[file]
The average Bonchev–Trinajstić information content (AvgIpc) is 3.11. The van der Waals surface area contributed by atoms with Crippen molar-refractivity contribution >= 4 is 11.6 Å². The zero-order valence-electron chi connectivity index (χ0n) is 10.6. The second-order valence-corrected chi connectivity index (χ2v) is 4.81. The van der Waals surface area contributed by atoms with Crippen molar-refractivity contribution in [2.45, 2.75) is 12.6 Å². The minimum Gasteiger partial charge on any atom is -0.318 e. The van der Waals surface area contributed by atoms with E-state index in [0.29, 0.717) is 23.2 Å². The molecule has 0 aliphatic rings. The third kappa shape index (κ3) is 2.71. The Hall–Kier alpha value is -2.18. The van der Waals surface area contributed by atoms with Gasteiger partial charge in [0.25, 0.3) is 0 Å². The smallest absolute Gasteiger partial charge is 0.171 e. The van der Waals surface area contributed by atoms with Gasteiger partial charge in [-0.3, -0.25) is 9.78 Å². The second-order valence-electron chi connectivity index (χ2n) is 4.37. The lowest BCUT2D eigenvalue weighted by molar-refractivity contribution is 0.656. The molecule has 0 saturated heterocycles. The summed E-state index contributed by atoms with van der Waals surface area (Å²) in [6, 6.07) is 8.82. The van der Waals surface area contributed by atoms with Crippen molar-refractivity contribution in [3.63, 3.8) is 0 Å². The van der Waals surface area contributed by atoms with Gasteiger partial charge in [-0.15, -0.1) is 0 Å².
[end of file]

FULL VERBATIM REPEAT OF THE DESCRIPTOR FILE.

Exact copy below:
The average Bonchev–Trinajstić information content (AvgIpc) is 3.11. The van der Waals surface area contributed by atoms with Crippen molar-refractivity contribution >= 4 is 11.6 Å². The zero-order valence-electron chi connectivity index (χ0n) is 10.6. The second-order valence-corrected chi connectivity index (χ2v) is 4.81. The van der Waals surface area contributed by atoms with Crippen molar-refractivity contribution in [2.45, 2.75) is 12.6 Å². The minimum Gasteiger partial charge on any atom is -0.318 e. The van der Waals surface area contributed by atoms with E-state index in [0.29, 0.717) is 23.2 Å². The molecule has 0 aliphatic rings. The third kappa shape index (κ3) is 2.71. The Hall–Kier alpha value is -2.18. The van der Waals surface area contributed by atoms with Gasteiger partial charge in [0.25, 0.3) is 0 Å². The smallest absolute Gasteiger partial charge is 0.171 e. The van der Waals surface area contributed by atoms with Gasteiger partial charge in [-0.3, -0.25) is 9.78 Å². The second-order valence-electron chi connectivity index (χ2n) is 4.37. The lowest BCUT2D eigenvalue weighted by molar-refractivity contribution is 0.656. The molecule has 0 saturated heterocycles. The summed E-state index contributed by atoms with van der Waals surface area (Å²) in [6, 6.07) is 8.82. The van der Waals surface area contributed by atoms with Crippen molar-refractivity contribution in [3.63, 3.8) is 0 Å². The van der Waals surface area contributed by atoms with Gasteiger partial charge in [-0.15, -0.1) is 0 Å².